When making a cup of tea at work, my colleague Rosie and I were chatting about our most loved and hated foods. Interestingly the herb Cilantro (known as Coriander to the Brits) came up very quickly and she told me there was some sort of genetic reason behind some people really hating it. This made me want to understand more.
After a bit of digging into research articles, I found that Rosie was spot on! A study in 2012 which looked at twins, found that 80% of identical twins shared their like or dislike or cilantro, whilst only 50% of familial twins shared this connection. This suggested there is a genetic component involved which another study investigated in more detail.
This further study, published in Flavour journal in 2012, found a proportion of the population detects a soapy flavour in cilantro, which is linked to their genes. Everyone has a sequence of DNA (single nucleotide polymorphism) called rs72921001, which lies among our odour receptor genes. This DNA sequence can vary between people and depending on whether the sequence, known as a genotype, is AA, AG or GG, can determine an individual’s sensitivity to the soapy note. The location of this DNA sequence in the genome can be near a particular gene, OR6A2, which codes for an odour receptor which is highly specialised to binds to specific aldehyde molecules, which can be found in both cilantro and soap. Since odour sensitivity directly relates to flavour perception, detecting these aldehyde aroma compounds impacts the flavour of cilantro, leading to some people describing it as soapy.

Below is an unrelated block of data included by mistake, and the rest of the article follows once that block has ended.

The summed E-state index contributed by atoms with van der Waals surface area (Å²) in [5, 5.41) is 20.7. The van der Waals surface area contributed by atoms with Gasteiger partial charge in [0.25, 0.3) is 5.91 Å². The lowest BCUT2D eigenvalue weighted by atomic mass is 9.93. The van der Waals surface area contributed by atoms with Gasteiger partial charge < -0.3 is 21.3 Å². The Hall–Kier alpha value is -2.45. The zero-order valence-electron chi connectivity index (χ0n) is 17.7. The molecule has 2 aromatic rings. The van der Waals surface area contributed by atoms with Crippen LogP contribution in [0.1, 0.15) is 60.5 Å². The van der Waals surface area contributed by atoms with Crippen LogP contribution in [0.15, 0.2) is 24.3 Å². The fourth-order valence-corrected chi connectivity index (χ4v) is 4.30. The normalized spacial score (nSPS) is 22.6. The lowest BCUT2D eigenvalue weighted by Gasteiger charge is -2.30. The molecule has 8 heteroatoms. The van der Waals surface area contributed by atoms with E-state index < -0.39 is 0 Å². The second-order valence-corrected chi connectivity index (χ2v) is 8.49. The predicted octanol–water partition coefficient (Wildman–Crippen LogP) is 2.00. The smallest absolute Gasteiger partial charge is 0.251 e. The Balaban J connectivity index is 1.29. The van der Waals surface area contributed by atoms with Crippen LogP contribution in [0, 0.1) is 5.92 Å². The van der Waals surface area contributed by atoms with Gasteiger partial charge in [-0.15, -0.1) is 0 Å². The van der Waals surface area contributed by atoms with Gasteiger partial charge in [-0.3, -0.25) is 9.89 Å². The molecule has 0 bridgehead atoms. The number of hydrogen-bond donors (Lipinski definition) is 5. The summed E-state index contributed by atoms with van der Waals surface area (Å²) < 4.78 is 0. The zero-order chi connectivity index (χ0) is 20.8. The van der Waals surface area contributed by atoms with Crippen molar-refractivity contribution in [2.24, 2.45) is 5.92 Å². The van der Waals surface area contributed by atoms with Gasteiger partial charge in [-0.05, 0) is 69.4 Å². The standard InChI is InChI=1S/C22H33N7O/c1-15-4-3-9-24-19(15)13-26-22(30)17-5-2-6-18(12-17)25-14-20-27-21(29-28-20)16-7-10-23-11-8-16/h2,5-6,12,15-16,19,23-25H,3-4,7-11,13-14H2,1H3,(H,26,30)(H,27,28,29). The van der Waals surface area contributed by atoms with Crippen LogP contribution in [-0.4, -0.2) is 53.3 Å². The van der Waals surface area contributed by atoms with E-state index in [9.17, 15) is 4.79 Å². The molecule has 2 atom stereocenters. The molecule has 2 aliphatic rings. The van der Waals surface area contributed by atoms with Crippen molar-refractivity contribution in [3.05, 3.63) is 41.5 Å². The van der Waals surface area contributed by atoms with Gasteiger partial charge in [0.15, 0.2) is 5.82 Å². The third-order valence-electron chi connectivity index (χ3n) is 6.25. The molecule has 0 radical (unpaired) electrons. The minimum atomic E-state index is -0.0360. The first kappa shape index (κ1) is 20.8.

Although the proportion of the population detecting the soapy note in cilantro can vary between 4 and 14% depending on ethnicity and other genetic factors, the study found that these genes can influence the liking of this particular herb. So next time you’re sitting down for a meal full of coriander and someone complains it tastes like soap, it isn’t their fault, it’s all in the genes!